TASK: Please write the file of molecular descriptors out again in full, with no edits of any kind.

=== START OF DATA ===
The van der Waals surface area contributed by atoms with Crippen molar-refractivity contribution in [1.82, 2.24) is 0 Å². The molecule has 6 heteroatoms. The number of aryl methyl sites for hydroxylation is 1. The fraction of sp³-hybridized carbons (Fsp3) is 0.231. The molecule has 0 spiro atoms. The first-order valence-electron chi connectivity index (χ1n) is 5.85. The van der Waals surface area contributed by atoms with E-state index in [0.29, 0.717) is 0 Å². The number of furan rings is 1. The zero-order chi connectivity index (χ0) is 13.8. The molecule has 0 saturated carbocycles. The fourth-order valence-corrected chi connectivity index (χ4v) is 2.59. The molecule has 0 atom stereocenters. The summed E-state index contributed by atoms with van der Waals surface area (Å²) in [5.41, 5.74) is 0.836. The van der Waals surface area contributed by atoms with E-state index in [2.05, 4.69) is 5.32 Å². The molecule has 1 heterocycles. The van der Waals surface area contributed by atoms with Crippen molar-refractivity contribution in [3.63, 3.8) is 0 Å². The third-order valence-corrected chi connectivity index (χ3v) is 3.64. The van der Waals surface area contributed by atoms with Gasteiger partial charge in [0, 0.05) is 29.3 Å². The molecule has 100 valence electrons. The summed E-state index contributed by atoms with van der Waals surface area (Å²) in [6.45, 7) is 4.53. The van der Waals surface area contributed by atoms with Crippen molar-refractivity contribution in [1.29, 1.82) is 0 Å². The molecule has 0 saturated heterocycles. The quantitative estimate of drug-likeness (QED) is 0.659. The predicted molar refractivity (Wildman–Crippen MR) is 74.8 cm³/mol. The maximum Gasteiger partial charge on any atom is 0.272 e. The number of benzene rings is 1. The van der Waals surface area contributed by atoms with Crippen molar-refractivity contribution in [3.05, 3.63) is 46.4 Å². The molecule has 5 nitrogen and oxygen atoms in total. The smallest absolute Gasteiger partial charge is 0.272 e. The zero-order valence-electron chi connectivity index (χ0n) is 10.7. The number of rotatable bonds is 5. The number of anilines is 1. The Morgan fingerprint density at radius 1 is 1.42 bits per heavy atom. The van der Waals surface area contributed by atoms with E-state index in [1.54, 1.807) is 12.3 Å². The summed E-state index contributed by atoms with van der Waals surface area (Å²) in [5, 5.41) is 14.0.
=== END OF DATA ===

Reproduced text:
The van der Waals surface area contributed by atoms with Crippen molar-refractivity contribution in [1.82, 2.24) is 0 Å². The molecule has 6 heteroatoms. The number of aryl methyl sites for hydroxylation is 1. The fraction of sp³-hybridized carbons (Fsp3) is 0.231. The molecule has 0 spiro atoms. The first-order valence-electron chi connectivity index (χ1n) is 5.85. The van der Waals surface area contributed by atoms with E-state index in [0.29, 0.717) is 0 Å². The number of furan rings is 1. The zero-order chi connectivity index (χ0) is 13.8. The molecule has 0 saturated carbocycles. The fourth-order valence-corrected chi connectivity index (χ4v) is 2.59. The molecule has 0 atom stereocenters. The summed E-state index contributed by atoms with van der Waals surface area (Å²) in [5.41, 5.74) is 0.836. The van der Waals surface area contributed by atoms with E-state index in [2.05, 4.69) is 5.32 Å². The molecule has 1 heterocycles. The van der Waals surface area contributed by atoms with Crippen molar-refractivity contribution in [3.63, 3.8) is 0 Å². The third-order valence-corrected chi connectivity index (χ3v) is 3.64. The van der Waals surface area contributed by atoms with Gasteiger partial charge in [0, 0.05) is 29.3 Å². The molecule has 100 valence electrons. The summed E-state index contributed by atoms with van der Waals surface area (Å²) in [6.45, 7) is 4.53. The van der Waals surface area contributed by atoms with Crippen molar-refractivity contribution in [1.29, 1.82) is 0 Å². The molecule has 0 saturated heterocycles. The quantitative estimate of drug-likeness (QED) is 0.659. The predicted molar refractivity (Wildman–Crippen MR) is 74.8 cm³/mol. The maximum Gasteiger partial charge on any atom is 0.272 e. The number of benzene rings is 1. The van der Waals surface area contributed by atoms with Crippen molar-refractivity contribution in [3.05, 3.63) is 46.4 Å². The molecule has 5 nitrogen and oxygen atoms in total. The smallest absolute Gasteiger partial charge is 0.272 e. The zero-order valence-electron chi connectivity index (χ0n) is 10.7. The number of rotatable bonds is 5. The number of anilines is 1. The Morgan fingerprint density at radius 1 is 1.42 bits per heavy atom. The van der Waals surface area contributed by atoms with E-state index in [1.54, 1.807) is 12.3 Å². The summed E-state index contributed by atoms with van der Waals surface area (Å²) in [5, 5.41) is 14.0.